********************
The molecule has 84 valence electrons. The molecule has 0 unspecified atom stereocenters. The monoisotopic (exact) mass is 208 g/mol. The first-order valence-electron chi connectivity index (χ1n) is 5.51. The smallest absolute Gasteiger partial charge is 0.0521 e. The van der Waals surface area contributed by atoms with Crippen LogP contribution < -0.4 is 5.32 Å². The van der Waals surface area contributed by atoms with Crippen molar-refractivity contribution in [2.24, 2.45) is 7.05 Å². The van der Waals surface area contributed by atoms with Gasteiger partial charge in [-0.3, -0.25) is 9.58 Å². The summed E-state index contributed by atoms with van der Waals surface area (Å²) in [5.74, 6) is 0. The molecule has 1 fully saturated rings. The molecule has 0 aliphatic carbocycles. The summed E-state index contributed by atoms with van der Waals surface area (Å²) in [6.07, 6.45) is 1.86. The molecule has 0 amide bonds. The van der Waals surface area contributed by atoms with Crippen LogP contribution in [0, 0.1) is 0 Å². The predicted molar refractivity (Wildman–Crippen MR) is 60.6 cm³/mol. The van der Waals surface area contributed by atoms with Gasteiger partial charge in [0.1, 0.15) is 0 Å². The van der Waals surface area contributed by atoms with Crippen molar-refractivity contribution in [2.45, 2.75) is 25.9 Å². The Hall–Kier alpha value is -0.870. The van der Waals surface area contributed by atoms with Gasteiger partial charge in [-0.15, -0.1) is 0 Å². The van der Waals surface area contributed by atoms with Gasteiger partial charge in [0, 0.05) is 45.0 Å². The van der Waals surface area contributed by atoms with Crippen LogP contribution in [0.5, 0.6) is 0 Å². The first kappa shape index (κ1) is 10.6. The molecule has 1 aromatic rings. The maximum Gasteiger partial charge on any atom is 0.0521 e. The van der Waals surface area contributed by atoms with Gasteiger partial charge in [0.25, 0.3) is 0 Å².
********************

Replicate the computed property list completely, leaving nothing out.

The molecule has 84 valence electrons. The molecule has 0 unspecified atom stereocenters. The monoisotopic (exact) mass is 208 g/mol. The first-order valence-electron chi connectivity index (χ1n) is 5.51. The smallest absolute Gasteiger partial charge is 0.0521 e. The van der Waals surface area contributed by atoms with Crippen LogP contribution < -0.4 is 5.32 Å². The van der Waals surface area contributed by atoms with Crippen molar-refractivity contribution in [2.24, 2.45) is 7.05 Å². The van der Waals surface area contributed by atoms with Gasteiger partial charge in [-0.3, -0.25) is 9.58 Å². The summed E-state index contributed by atoms with van der Waals surface area (Å²) in [5.74, 6) is 0. The molecule has 1 fully saturated rings. The molecule has 0 aliphatic carbocycles. The summed E-state index contributed by atoms with van der Waals surface area (Å²) in [6.07, 6.45) is 1.86. The molecule has 0 amide bonds. The van der Waals surface area contributed by atoms with Crippen LogP contribution in [0, 0.1) is 0 Å². The predicted molar refractivity (Wildman–Crippen MR) is 60.6 cm³/mol. The van der Waals surface area contributed by atoms with Gasteiger partial charge in [0.1, 0.15) is 0 Å². The van der Waals surface area contributed by atoms with Crippen molar-refractivity contribution in [2.45, 2.75) is 25.9 Å². The Hall–Kier alpha value is -0.870. The van der Waals surface area contributed by atoms with Gasteiger partial charge in [-0.15, -0.1) is 0 Å². The van der Waals surface area contributed by atoms with Gasteiger partial charge in [0, 0.05) is 45.0 Å². The van der Waals surface area contributed by atoms with Crippen LogP contribution in [0.5, 0.6) is 0 Å². The first kappa shape index (κ1) is 10.6. The molecule has 1 aromatic rings. The maximum Gasteiger partial charge on any atom is 0.0521 e. The van der Waals surface area contributed by atoms with Gasteiger partial charge in [0.25, 0.3) is 0 Å².